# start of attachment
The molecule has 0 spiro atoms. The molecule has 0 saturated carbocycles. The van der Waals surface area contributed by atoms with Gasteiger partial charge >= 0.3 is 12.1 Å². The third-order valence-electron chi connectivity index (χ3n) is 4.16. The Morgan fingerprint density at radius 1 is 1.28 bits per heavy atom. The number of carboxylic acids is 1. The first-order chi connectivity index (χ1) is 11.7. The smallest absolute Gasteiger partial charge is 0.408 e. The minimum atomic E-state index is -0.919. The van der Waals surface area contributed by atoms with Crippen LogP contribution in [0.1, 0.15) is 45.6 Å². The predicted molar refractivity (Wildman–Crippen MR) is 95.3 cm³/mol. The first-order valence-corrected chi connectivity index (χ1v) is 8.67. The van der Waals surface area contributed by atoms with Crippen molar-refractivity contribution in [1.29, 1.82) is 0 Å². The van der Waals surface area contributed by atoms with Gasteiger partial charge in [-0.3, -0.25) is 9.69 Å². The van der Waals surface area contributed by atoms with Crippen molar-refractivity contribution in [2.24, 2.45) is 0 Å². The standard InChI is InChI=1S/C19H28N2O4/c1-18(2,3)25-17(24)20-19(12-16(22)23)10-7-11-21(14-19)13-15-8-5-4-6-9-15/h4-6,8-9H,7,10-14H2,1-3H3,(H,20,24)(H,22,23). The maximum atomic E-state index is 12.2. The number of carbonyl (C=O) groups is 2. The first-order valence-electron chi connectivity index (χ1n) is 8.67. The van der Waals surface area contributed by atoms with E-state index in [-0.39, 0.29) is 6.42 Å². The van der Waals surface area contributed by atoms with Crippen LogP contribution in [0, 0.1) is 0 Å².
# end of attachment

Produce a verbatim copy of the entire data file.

The molecule has 0 spiro atoms. The molecule has 0 saturated carbocycles. The van der Waals surface area contributed by atoms with Gasteiger partial charge >= 0.3 is 12.1 Å². The third-order valence-electron chi connectivity index (χ3n) is 4.16. The Morgan fingerprint density at radius 1 is 1.28 bits per heavy atom. The number of carboxylic acids is 1. The first-order chi connectivity index (χ1) is 11.7. The smallest absolute Gasteiger partial charge is 0.408 e. The minimum atomic E-state index is -0.919. The van der Waals surface area contributed by atoms with Crippen LogP contribution in [0.1, 0.15) is 45.6 Å². The predicted molar refractivity (Wildman–Crippen MR) is 95.3 cm³/mol. The first-order valence-corrected chi connectivity index (χ1v) is 8.67. The van der Waals surface area contributed by atoms with Crippen molar-refractivity contribution in [1.29, 1.82) is 0 Å². The van der Waals surface area contributed by atoms with Gasteiger partial charge in [-0.3, -0.25) is 9.69 Å². The van der Waals surface area contributed by atoms with Crippen molar-refractivity contribution in [2.24, 2.45) is 0 Å². The standard InChI is InChI=1S/C19H28N2O4/c1-18(2,3)25-17(24)20-19(12-16(22)23)10-7-11-21(14-19)13-15-8-5-4-6-9-15/h4-6,8-9H,7,10-14H2,1-3H3,(H,20,24)(H,22,23). The maximum atomic E-state index is 12.2. The number of carbonyl (C=O) groups is 2. The first-order valence-electron chi connectivity index (χ1n) is 8.67. The van der Waals surface area contributed by atoms with E-state index in [-0.39, 0.29) is 6.42 Å². The van der Waals surface area contributed by atoms with Crippen LogP contribution in [0, 0.1) is 0 Å².